Compression is nothing more than a forced reduction in volume, and so a good first step for us to take is to recall any mathematical formulae relating pressure and volume for a confined gas. In this case, the Ideal Gas Law is our clear choice, describing the relationship between gas pressure, volume, temperature, and the molar gas quantity inside any enclosed volume:
\[PV = nRT\]
Where,
\(P\) = Absolute pressure (atmospheres)
\(V\) = Volume (liters)
\(n\) = Gas quantity (moles)
\(R\) = Universal gas constant (0.0821 L \(\cdot\) atm / mol \(\cdot\) K)
\(T\) = Absolute temperature (K)
However, the Ideal Gas Law formula contains no variable \(x\) to represent piston position. Somehow, we must find a way to relate \(x\) to the Ideal Gas Law formula in order to progress to a solution for this problem.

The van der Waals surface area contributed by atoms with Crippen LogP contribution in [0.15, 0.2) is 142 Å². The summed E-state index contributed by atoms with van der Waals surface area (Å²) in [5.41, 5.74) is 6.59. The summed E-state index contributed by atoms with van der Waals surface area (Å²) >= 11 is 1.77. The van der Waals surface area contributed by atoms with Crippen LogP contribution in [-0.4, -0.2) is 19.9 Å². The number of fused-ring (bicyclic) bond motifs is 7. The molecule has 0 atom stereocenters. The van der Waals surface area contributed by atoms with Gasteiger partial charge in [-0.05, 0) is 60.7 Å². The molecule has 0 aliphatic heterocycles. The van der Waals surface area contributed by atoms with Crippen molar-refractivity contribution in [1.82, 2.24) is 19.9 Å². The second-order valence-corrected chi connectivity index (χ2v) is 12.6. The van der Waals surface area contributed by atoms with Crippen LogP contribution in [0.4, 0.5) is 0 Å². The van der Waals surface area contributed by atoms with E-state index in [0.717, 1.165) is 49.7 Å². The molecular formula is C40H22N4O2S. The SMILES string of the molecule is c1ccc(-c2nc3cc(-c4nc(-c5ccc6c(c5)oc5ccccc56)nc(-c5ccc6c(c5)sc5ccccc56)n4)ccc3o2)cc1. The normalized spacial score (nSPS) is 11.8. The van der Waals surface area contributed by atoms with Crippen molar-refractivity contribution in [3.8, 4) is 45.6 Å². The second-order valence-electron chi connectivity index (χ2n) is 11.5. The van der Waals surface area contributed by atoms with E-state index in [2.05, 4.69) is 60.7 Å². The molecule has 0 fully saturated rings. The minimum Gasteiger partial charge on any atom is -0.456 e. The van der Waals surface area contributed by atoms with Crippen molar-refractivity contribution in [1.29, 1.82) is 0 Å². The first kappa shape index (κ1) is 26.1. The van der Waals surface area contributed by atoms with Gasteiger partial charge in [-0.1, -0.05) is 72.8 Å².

The first step in applying this formula is to identify which variables are given to us in the problem, and which we need to solve for. In order to solve for the value of any one variable in an equation, there cannot be any other unknown quantities – this is a basic law of algebra.
In this case, the variable we’re ultimately trying to solve for is pressure (\(P\)). The only other quantity found in the Ideal Gas Law formula that we know the value of at this point is \(R\), which is a natural constant. \(V\), \(n\), and \(T\) are all unknown to us at this point in time. Once we do know the values of these three variables, we may algebraically manipulate the Ideal Gas Law formula to solve for \(P\).